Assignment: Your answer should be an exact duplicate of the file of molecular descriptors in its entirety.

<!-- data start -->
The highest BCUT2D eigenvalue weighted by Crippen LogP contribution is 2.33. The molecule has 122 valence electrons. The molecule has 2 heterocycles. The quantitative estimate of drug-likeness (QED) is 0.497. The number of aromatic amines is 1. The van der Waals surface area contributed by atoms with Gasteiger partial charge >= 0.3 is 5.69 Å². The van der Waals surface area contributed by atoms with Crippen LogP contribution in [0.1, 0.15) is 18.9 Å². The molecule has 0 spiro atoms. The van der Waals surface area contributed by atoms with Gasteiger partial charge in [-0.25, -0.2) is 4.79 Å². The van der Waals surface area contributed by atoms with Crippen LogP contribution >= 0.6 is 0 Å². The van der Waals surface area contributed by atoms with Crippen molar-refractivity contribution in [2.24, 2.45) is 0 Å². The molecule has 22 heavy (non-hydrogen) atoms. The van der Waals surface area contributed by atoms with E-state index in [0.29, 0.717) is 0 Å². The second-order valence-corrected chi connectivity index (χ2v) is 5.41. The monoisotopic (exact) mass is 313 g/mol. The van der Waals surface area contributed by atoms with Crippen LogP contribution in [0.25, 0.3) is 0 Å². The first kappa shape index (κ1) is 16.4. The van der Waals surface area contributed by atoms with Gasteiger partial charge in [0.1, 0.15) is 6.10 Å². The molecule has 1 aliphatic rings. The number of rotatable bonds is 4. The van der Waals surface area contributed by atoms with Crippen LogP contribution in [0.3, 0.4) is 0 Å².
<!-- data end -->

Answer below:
The highest BCUT2D eigenvalue weighted by Crippen LogP contribution is 2.33. The molecule has 122 valence electrons. The molecule has 2 heterocycles. The quantitative estimate of drug-likeness (QED) is 0.497. The number of aromatic amines is 1. The van der Waals surface area contributed by atoms with Gasteiger partial charge >= 0.3 is 5.69 Å². The van der Waals surface area contributed by atoms with Crippen LogP contribution in [0.1, 0.15) is 18.9 Å². The molecule has 0 spiro atoms. The van der Waals surface area contributed by atoms with Gasteiger partial charge in [-0.25, -0.2) is 4.79 Å². The van der Waals surface area contributed by atoms with Crippen LogP contribution >= 0.6 is 0 Å². The van der Waals surface area contributed by atoms with Crippen molar-refractivity contribution in [2.24, 2.45) is 0 Å². The molecule has 22 heavy (non-hydrogen) atoms. The van der Waals surface area contributed by atoms with E-state index in [0.29, 0.717) is 0 Å². The second-order valence-corrected chi connectivity index (χ2v) is 5.41. The monoisotopic (exact) mass is 313 g/mol. The van der Waals surface area contributed by atoms with Crippen LogP contribution in [0.25, 0.3) is 0 Å². The first kappa shape index (κ1) is 16.4. The van der Waals surface area contributed by atoms with Gasteiger partial charge in [0.1, 0.15) is 6.10 Å². The molecule has 1 aliphatic rings. The number of rotatable bonds is 4. The van der Waals surface area contributed by atoms with Crippen LogP contribution in [0.3, 0.4) is 0 Å².